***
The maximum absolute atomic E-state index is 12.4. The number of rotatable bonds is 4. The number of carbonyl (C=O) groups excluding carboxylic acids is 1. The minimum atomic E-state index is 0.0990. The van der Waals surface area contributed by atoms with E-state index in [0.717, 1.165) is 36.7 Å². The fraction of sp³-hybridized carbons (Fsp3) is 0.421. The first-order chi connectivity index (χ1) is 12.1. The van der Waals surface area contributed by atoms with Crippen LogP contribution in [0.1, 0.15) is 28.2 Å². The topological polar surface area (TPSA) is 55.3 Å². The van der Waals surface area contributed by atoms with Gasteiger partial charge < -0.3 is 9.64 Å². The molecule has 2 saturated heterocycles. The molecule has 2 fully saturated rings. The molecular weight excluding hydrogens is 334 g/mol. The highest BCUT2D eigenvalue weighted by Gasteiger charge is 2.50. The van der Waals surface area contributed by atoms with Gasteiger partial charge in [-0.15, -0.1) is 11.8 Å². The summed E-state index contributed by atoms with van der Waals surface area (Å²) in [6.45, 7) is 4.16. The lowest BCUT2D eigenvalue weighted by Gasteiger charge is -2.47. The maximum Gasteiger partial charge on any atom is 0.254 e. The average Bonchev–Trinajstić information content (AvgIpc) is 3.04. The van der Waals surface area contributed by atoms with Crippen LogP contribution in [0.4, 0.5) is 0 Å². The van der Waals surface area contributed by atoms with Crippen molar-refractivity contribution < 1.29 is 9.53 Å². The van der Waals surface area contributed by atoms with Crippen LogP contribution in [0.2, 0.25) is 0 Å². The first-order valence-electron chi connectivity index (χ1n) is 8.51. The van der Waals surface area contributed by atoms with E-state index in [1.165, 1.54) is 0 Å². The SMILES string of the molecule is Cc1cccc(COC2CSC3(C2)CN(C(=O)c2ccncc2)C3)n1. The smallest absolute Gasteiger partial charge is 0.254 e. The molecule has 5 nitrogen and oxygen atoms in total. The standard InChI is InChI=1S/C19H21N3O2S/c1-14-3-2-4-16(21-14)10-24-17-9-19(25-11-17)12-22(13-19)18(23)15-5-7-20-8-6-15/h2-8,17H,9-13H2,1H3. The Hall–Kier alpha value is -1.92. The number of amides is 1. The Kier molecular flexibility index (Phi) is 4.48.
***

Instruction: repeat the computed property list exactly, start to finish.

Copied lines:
The maximum absolute atomic E-state index is 12.4. The number of rotatable bonds is 4. The number of carbonyl (C=O) groups excluding carboxylic acids is 1. The minimum atomic E-state index is 0.0990. The van der Waals surface area contributed by atoms with E-state index in [0.717, 1.165) is 36.7 Å². The fraction of sp³-hybridized carbons (Fsp3) is 0.421. The first-order chi connectivity index (χ1) is 12.1. The van der Waals surface area contributed by atoms with Crippen LogP contribution in [0.1, 0.15) is 28.2 Å². The topological polar surface area (TPSA) is 55.3 Å². The van der Waals surface area contributed by atoms with Gasteiger partial charge < -0.3 is 9.64 Å². The molecule has 2 saturated heterocycles. The molecule has 2 fully saturated rings. The molecular weight excluding hydrogens is 334 g/mol. The highest BCUT2D eigenvalue weighted by Gasteiger charge is 2.50. The van der Waals surface area contributed by atoms with Gasteiger partial charge in [-0.15, -0.1) is 11.8 Å². The summed E-state index contributed by atoms with van der Waals surface area (Å²) in [6.45, 7) is 4.16. The lowest BCUT2D eigenvalue weighted by Gasteiger charge is -2.47. The maximum Gasteiger partial charge on any atom is 0.254 e. The average Bonchev–Trinajstić information content (AvgIpc) is 3.04. The van der Waals surface area contributed by atoms with Crippen LogP contribution in [0.4, 0.5) is 0 Å². The van der Waals surface area contributed by atoms with Crippen molar-refractivity contribution < 1.29 is 9.53 Å². The van der Waals surface area contributed by atoms with Crippen LogP contribution in [0.2, 0.25) is 0 Å². The first-order valence-electron chi connectivity index (χ1n) is 8.51. The van der Waals surface area contributed by atoms with E-state index in [1.165, 1.54) is 0 Å². The SMILES string of the molecule is Cc1cccc(COC2CSC3(C2)CN(C(=O)c2ccncc2)C3)n1. The smallest absolute Gasteiger partial charge is 0.254 e. The molecule has 5 nitrogen and oxygen atoms in total. The standard InChI is InChI=1S/C19H21N3O2S/c1-14-3-2-4-16(21-14)10-24-17-9-19(25-11-17)12-22(13-19)18(23)15-5-7-20-8-6-15/h2-8,17H,9-13H2,1H3. The Hall–Kier alpha value is -1.92. The number of amides is 1. The Kier molecular flexibility index (Phi) is 4.48.